In John chapter 5, Jesus is in the thick of things with the Jewish leadership. He has just healed a man who had been sick for 38 years, which the Jewish leaders completely overlooked, because Jesus healed the man on the Sabbath, thus breaking one of their rules. As they attacked Jesus for ‘breaking the Sabbath,’ he defended his healing by appealing to the fact that he was only participating in what his Father was doing (v. 17). At this the leadership’s attack on Jesus moves from ‘persecution’ to an intense desire to ‘kill’ him, "because he not only was breaking the Sabbath, but also was calling God his own Father, making himself equal with God” (v. 18). And so begins an argument, at the heart of which is an unstated question from Jesus, ‘who is really making themselves out to be equal to God here?’ In Jesus’ mind, he is only doing what he sees his Father doing, and thus living his life in submission to the Father. The Pharisees, however, have not heard the voice of the Father (v. 37), do not have His word abiding in them (v. 38), are unwilling to come to Jesus to have life (v. 40), do not have the love of God in themselves (v. 42), receive glory from one another and do not seek the glory that is from the one, true God (v. 44), and do not even believe in Moses, the one in whom they have placed their hope (v. 46). It is a classic Jesus flip. He turns the accusation of the Jews back upon themselves, with withering, and hopefully, liberating exposure of the fact that they have no interest whatever in submitting to God. So who is making themselves out to be God?
In the midst of this storm there is a fascinating sequence on judgment. First, Jesus lays down a shocker—one that many people today cannot believe he actually said. “For not even the Father judges any one, but He has given all judgment to the Son” (v. 22). Relinquishing His own right to judgment, the Father has given all judgment to Jesus. I think this is related to v. 27: “And He gave him authority to execute judgment, because he is the Son of Man.” It is as if the Father is saying, ‘look, Jesus, you are in the trenches here. I trust you completely. Whatever you say goes, in heaven and on earth.’ So much for hierarchy. The implicit point to the Jewish leadership is clear. ‘Be careful, boys, I don’t think you know who you are dealing with here, but you will.’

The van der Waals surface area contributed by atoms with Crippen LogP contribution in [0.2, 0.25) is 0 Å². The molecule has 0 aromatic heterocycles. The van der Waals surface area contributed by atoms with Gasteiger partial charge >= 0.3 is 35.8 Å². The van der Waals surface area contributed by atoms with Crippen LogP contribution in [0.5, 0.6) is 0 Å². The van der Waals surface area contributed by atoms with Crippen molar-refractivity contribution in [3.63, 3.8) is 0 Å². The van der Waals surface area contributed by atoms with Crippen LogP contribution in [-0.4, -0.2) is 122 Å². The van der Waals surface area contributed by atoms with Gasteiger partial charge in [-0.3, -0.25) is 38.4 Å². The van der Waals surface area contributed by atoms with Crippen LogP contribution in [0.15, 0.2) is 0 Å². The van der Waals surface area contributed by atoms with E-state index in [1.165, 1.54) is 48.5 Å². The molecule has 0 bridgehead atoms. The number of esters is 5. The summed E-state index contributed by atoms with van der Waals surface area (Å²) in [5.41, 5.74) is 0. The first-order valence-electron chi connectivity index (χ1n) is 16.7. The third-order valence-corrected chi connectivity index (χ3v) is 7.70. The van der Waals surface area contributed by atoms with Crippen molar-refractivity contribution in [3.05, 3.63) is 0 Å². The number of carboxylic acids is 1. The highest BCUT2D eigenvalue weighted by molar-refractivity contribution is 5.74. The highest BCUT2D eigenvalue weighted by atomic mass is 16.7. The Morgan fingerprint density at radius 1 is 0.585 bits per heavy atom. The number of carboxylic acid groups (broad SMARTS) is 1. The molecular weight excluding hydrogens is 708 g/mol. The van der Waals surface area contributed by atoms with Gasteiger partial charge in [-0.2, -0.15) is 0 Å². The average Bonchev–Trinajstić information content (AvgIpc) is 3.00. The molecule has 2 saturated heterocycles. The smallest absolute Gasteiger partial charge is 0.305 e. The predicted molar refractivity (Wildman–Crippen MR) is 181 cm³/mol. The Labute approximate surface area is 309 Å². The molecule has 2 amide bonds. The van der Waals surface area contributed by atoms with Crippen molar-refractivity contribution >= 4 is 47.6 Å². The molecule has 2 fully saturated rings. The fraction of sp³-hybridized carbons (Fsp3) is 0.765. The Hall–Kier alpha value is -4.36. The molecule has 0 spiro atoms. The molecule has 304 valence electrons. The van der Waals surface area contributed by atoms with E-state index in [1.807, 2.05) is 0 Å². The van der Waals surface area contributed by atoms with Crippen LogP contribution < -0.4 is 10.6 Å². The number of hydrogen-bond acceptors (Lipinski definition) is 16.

There is a play in Jesus’ words on two of the Greek words which we translate judge or judgment. One word is krino, which means to separate, discern, consider, or evaluate or to decide. The other is krisis, from which we derive the English word crisis. Jesus is saying, the Father judges (krino) no one, but has given all judgment (krisis) into the hands of His Son. Jesus has the authority to execute crisis, because he is personally present, and his personal presence means crisis (nowhere to hide exposure) for all in darkness, including religious darkness.
“Do not marvel at this, for an hour is coming in which all who are in the tombs shall hear his (Jesus’) voice, and shall come forth; those who did the good, to a resurrection of life, those who did the bad, to a resurrection of judgment (krisis)” vv. 28-29. Jesus, of course, is not saying that salvation comes by works. He is saying, to the Jewish leadership, ‘the day is coming when the ones who gave themselves to participate in life will get what they wanted—life, the Father himself. And the ones who opposed life and participated in darkness (did not seek the glory of the one, true God) will rise to a rude awakening, a crisis, for they will rise and meet Me—again. I, the Father’s Son, the way, the truth and the life, the savior and salvation itself, will be standing on the other side of the end of all God-playing, religious nonsense.’ Jesus is the judgment.
It is “appointed for men to die once, and after this comes krisis” (Hebrews 9:27).